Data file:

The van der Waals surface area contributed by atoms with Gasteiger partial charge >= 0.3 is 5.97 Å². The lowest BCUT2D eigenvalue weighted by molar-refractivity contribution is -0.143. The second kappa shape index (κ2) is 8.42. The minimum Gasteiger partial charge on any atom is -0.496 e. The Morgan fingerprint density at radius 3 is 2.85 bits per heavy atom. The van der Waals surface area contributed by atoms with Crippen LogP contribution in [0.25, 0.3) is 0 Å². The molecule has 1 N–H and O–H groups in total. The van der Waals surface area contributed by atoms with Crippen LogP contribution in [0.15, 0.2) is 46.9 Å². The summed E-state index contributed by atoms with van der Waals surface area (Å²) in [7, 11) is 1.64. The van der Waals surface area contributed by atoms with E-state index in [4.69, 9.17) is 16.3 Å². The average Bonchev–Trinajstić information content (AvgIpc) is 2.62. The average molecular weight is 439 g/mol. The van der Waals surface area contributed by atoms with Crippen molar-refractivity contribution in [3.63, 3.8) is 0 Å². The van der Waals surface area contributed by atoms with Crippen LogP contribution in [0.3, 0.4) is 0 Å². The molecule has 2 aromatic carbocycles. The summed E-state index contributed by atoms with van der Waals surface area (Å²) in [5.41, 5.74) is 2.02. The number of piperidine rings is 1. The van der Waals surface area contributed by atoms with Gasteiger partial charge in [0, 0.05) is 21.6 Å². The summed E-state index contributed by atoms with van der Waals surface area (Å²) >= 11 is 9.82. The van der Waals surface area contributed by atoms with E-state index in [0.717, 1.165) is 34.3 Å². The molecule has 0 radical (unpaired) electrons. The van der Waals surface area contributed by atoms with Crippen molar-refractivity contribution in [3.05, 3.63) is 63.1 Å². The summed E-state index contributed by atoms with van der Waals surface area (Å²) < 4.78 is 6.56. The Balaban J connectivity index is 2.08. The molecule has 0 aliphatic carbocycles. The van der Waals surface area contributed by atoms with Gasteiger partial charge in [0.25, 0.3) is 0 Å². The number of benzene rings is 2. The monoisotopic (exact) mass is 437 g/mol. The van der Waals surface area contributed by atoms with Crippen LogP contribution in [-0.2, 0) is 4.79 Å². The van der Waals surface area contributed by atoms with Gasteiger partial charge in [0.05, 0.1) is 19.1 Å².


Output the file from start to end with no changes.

The van der Waals surface area contributed by atoms with Gasteiger partial charge >= 0.3 is 5.97 Å². The lowest BCUT2D eigenvalue weighted by molar-refractivity contribution is -0.143. The second kappa shape index (κ2) is 8.42. The minimum Gasteiger partial charge on any atom is -0.496 e. The Morgan fingerprint density at radius 3 is 2.85 bits per heavy atom. The van der Waals surface area contributed by atoms with Crippen LogP contribution in [0.25, 0.3) is 0 Å². The molecule has 1 N–H and O–H groups in total. The van der Waals surface area contributed by atoms with Crippen LogP contribution in [0.15, 0.2) is 46.9 Å². The summed E-state index contributed by atoms with van der Waals surface area (Å²) in [7, 11) is 1.64. The van der Waals surface area contributed by atoms with E-state index in [4.69, 9.17) is 16.3 Å². The average Bonchev–Trinajstić information content (AvgIpc) is 2.62. The average molecular weight is 439 g/mol. The van der Waals surface area contributed by atoms with Crippen molar-refractivity contribution in [3.63, 3.8) is 0 Å². The van der Waals surface area contributed by atoms with Crippen LogP contribution in [0.3, 0.4) is 0 Å². The molecule has 2 aromatic carbocycles. The summed E-state index contributed by atoms with van der Waals surface area (Å²) in [5.41, 5.74) is 2.02. The number of piperidine rings is 1. The van der Waals surface area contributed by atoms with Gasteiger partial charge in [0, 0.05) is 21.6 Å². The summed E-state index contributed by atoms with van der Waals surface area (Å²) >= 11 is 9.82. The van der Waals surface area contributed by atoms with E-state index in [0.717, 1.165) is 34.3 Å². The molecule has 0 radical (unpaired) electrons. The van der Waals surface area contributed by atoms with Crippen molar-refractivity contribution in [3.05, 3.63) is 63.1 Å². The summed E-state index contributed by atoms with van der Waals surface area (Å²) < 4.78 is 6.56. The Balaban J connectivity index is 2.08. The molecule has 0 aliphatic carbocycles. The van der Waals surface area contributed by atoms with Gasteiger partial charge in [0.25, 0.3) is 0 Å². The number of benzene rings is 2. The monoisotopic (exact) mass is 437 g/mol. The van der Waals surface area contributed by atoms with Crippen LogP contribution in [-0.2, 0) is 4.79 Å². The van der Waals surface area contributed by atoms with Gasteiger partial charge in [0.05, 0.1) is 19.1 Å².